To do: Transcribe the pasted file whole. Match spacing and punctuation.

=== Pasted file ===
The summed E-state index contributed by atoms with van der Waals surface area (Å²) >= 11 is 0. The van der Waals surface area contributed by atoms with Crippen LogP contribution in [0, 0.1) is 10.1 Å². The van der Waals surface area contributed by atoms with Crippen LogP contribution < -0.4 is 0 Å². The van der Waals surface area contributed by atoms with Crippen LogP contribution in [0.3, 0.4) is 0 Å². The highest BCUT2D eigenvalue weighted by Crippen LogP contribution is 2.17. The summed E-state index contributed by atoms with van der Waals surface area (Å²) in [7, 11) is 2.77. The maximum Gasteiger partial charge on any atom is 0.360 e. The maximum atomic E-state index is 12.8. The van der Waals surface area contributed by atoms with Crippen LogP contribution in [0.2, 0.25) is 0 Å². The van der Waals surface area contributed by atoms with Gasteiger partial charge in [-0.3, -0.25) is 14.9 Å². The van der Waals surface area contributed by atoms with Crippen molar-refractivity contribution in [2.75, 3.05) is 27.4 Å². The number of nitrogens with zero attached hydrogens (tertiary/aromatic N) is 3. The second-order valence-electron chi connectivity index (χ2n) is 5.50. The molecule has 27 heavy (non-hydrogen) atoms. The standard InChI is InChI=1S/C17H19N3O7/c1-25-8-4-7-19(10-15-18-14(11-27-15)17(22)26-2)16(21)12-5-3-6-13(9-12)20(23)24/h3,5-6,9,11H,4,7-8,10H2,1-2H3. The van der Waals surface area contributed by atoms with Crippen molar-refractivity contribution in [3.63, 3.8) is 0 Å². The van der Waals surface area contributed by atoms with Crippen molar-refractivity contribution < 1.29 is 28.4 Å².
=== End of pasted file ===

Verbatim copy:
The summed E-state index contributed by atoms with van der Waals surface area (Å²) >= 11 is 0. The van der Waals surface area contributed by atoms with Crippen LogP contribution in [0, 0.1) is 10.1 Å². The van der Waals surface area contributed by atoms with Crippen LogP contribution < -0.4 is 0 Å². The van der Waals surface area contributed by atoms with Crippen LogP contribution in [0.3, 0.4) is 0 Å². The highest BCUT2D eigenvalue weighted by Crippen LogP contribution is 2.17. The summed E-state index contributed by atoms with van der Waals surface area (Å²) in [7, 11) is 2.77. The maximum Gasteiger partial charge on any atom is 0.360 e. The maximum atomic E-state index is 12.8. The van der Waals surface area contributed by atoms with Crippen LogP contribution in [0.2, 0.25) is 0 Å². The van der Waals surface area contributed by atoms with Gasteiger partial charge in [-0.3, -0.25) is 14.9 Å². The van der Waals surface area contributed by atoms with Crippen molar-refractivity contribution in [2.75, 3.05) is 27.4 Å². The number of nitrogens with zero attached hydrogens (tertiary/aromatic N) is 3. The second-order valence-electron chi connectivity index (χ2n) is 5.50. The molecule has 27 heavy (non-hydrogen) atoms. The standard InChI is InChI=1S/C17H19N3O7/c1-25-8-4-7-19(10-15-18-14(11-27-15)17(22)26-2)16(21)12-5-3-6-13(9-12)20(23)24/h3,5-6,9,11H,4,7-8,10H2,1-2H3. The van der Waals surface area contributed by atoms with Crippen molar-refractivity contribution in [3.63, 3.8) is 0 Å². The van der Waals surface area contributed by atoms with Crippen molar-refractivity contribution < 1.29 is 28.4 Å².